For all of the quality care it delivers, the U.S. health care system is one of the most dysfunctional sectors of the U.S. economy. The government spends nearly 50 cents of every dollar spent on health care, most consumers are almost entirely insulated from the cost of their decisions, and employers decide what kind of health insurance their employees get.
But while the U.S. health care system begs for reform, the Patient Protection and Affordable Care Act only exacerbates all of the current problems, promising to devolve into a price-controlled system rationed and micromanaged by bureaucrats.
IPI believes there are much better options: reform the tax treatment of health insurance; remove the state and federal mandates and regulations that make coverage more expensive; pass medical liability reform; and promote policies that create value-conscious shoppers in the health care marketplace.
Immigrants may currently be a net asset to the economy, but under the Democratic presidential candidates' proposals they will surely be a net cost.
The HHS proposed reform would do Medicare patients more harm than good. Price controls may save the government money in the short term, but they would slow the rate of medical progress.
Louisiana lawmakers are pushing forward several bills in response to an audit of the state’s Medicaid program which resulted in the removal of 30,000 people from rolls because they earned too much money. Merrill Matthews says Louisiana is doing the right thing by trying to clean up its Medicaid rolls, starting with audits.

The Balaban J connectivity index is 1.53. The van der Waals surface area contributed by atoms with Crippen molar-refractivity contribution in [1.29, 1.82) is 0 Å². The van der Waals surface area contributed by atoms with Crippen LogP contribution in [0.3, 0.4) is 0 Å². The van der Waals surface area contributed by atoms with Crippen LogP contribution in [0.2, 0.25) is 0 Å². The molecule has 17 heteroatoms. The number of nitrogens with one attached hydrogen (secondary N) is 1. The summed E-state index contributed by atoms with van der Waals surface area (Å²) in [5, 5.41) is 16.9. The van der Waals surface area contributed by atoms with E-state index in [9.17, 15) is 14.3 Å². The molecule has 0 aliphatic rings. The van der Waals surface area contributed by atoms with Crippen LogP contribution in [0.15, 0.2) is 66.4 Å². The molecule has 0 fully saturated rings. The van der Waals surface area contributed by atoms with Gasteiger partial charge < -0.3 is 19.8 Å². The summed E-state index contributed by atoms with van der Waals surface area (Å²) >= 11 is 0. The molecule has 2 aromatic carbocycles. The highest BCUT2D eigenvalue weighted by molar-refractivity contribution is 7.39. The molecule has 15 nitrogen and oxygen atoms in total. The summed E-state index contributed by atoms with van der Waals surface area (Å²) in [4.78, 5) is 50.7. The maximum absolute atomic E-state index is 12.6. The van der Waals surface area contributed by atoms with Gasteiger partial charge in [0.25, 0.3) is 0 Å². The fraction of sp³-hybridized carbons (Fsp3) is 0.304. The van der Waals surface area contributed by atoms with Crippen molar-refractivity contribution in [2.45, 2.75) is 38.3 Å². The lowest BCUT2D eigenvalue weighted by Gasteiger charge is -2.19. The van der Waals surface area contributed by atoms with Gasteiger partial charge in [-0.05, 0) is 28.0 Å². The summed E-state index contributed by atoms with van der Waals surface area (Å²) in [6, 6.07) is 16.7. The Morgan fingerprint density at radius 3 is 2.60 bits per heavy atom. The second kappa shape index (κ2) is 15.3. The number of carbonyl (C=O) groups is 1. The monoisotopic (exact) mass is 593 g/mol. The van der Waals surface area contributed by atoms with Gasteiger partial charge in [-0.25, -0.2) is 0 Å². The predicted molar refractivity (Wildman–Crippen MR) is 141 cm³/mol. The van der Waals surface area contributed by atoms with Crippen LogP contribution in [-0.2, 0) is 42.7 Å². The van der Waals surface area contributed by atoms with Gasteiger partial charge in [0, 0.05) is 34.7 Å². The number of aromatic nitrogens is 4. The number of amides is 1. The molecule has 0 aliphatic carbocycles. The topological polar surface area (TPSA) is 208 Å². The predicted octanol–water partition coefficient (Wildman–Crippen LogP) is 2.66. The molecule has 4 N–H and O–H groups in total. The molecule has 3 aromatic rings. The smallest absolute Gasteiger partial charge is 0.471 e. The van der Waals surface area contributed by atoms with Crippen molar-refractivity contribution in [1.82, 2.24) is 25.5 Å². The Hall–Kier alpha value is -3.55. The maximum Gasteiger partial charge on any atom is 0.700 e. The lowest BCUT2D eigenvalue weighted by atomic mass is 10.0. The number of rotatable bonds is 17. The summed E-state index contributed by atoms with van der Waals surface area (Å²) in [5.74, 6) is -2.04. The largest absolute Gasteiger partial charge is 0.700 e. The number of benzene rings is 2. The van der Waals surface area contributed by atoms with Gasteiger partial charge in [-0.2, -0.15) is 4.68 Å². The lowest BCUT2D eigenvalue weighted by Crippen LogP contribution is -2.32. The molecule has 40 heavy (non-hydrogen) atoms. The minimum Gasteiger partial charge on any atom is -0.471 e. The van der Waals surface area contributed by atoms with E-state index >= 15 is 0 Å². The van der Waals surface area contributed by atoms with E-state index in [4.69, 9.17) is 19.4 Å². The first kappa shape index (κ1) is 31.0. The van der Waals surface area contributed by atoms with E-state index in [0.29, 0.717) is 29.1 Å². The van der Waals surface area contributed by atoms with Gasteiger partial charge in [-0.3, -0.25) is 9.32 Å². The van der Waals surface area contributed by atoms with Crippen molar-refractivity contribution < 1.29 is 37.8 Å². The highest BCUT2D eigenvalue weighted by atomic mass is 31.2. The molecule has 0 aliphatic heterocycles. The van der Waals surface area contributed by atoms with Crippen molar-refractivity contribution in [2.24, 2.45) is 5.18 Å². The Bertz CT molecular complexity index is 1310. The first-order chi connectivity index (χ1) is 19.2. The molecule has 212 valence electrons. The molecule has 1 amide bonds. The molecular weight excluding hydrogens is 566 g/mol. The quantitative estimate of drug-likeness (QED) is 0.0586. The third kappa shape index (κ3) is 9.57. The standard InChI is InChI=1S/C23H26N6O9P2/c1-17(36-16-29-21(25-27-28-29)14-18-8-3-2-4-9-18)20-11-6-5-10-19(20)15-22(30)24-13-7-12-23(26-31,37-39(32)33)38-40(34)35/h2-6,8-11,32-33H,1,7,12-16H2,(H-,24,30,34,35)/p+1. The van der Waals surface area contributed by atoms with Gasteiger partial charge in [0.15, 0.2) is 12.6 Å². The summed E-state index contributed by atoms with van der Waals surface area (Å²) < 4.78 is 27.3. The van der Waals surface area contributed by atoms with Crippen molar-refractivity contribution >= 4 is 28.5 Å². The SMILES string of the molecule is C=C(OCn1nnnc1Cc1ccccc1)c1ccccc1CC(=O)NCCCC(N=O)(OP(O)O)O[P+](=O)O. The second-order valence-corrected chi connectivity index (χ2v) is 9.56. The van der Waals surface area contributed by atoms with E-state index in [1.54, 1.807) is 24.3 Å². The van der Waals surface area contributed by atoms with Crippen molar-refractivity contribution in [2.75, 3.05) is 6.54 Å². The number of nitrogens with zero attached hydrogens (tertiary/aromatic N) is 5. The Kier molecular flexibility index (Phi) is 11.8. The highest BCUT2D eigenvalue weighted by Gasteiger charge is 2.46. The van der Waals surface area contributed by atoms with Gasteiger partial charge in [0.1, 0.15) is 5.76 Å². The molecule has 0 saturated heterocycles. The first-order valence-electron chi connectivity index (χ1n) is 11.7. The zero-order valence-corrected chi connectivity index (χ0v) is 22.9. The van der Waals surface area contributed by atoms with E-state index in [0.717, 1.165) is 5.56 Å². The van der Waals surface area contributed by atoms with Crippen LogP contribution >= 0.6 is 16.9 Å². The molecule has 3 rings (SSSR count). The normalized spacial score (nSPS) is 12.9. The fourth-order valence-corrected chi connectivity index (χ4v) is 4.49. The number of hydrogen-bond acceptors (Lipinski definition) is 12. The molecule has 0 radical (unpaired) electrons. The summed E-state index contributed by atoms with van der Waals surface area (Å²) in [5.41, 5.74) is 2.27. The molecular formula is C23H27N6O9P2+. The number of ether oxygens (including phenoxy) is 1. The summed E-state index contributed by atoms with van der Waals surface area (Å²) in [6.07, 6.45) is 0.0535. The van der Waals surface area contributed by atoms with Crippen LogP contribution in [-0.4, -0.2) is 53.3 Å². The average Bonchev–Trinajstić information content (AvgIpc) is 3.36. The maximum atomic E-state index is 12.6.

Merrill Matthews says GOP state legislators in Louisiana and elsewhere haven't learned a thing from the Obamacare disaster.
We agree that health care needs price transparency, and it will come if and when health care consumers, rather than government, demand it.
President Obama boasted he wanted to increase individuals' access to affordable health coverage. President Trump may have just accomplished Obama's goal.
Senators John Cornyn and Richard Blumenthal want to control prescription drug prices by empowering bureaucracy. When has that ever worked?
“From a political standpoint, it is foolish to push importation. If deaths occur, the politician who promoted it will take the blame,” said Merrill Matthews, a resident scholar with the Institute for Policy Innovation.
Sen. John Cornyn's legislation that attempts to address problems he sees with the patent protections afforded to American drug companies overreaches and would limit the ability of pharmaceutical firms to develop and improve medicines.
A new Health and Human Services rule requiring pharmaceutical companies to disclose list prices for medications in commercial advertisements is unlikely to boost price transparency for consumers. In fact, it may create even more confusion.